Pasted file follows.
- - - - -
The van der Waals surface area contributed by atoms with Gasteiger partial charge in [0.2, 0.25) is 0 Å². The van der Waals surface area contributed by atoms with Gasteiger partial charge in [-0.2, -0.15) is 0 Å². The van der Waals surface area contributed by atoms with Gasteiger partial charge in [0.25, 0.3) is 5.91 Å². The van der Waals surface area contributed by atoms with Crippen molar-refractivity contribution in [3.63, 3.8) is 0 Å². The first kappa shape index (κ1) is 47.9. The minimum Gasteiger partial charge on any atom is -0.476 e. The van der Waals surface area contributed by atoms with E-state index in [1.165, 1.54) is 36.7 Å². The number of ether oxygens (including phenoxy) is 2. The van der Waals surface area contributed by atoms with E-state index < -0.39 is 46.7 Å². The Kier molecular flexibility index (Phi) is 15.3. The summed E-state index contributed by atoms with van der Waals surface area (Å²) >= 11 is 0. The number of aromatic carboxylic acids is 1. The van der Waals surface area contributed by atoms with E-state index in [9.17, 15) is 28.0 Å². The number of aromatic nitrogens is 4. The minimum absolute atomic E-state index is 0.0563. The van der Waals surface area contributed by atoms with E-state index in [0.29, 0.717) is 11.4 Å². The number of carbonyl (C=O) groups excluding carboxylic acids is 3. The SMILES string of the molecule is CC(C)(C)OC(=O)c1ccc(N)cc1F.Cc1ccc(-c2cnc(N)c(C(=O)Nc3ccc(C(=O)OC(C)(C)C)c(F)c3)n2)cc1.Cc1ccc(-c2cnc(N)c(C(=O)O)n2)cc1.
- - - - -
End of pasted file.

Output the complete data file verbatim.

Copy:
The van der Waals surface area contributed by atoms with Gasteiger partial charge in [0.2, 0.25) is 0 Å². The van der Waals surface area contributed by atoms with Gasteiger partial charge in [-0.2, -0.15) is 0 Å². The van der Waals surface area contributed by atoms with Gasteiger partial charge in [0.25, 0.3) is 5.91 Å². The van der Waals surface area contributed by atoms with Crippen molar-refractivity contribution in [3.63, 3.8) is 0 Å². The first kappa shape index (κ1) is 47.9. The minimum Gasteiger partial charge on any atom is -0.476 e. The van der Waals surface area contributed by atoms with E-state index in [1.165, 1.54) is 36.7 Å². The number of ether oxygens (including phenoxy) is 2. The van der Waals surface area contributed by atoms with E-state index < -0.39 is 46.7 Å². The Kier molecular flexibility index (Phi) is 15.3. The summed E-state index contributed by atoms with van der Waals surface area (Å²) >= 11 is 0. The number of aromatic carboxylic acids is 1. The van der Waals surface area contributed by atoms with E-state index in [9.17, 15) is 28.0 Å². The number of aromatic nitrogens is 4. The minimum absolute atomic E-state index is 0.0563. The van der Waals surface area contributed by atoms with E-state index in [0.29, 0.717) is 11.4 Å². The number of carbonyl (C=O) groups excluding carboxylic acids is 3. The SMILES string of the molecule is CC(C)(C)OC(=O)c1ccc(N)cc1F.Cc1ccc(-c2cnc(N)c(C(=O)Nc3ccc(C(=O)OC(C)(C)C)c(F)c3)n2)cc1.Cc1ccc(-c2cnc(N)c(C(=O)O)n2)cc1.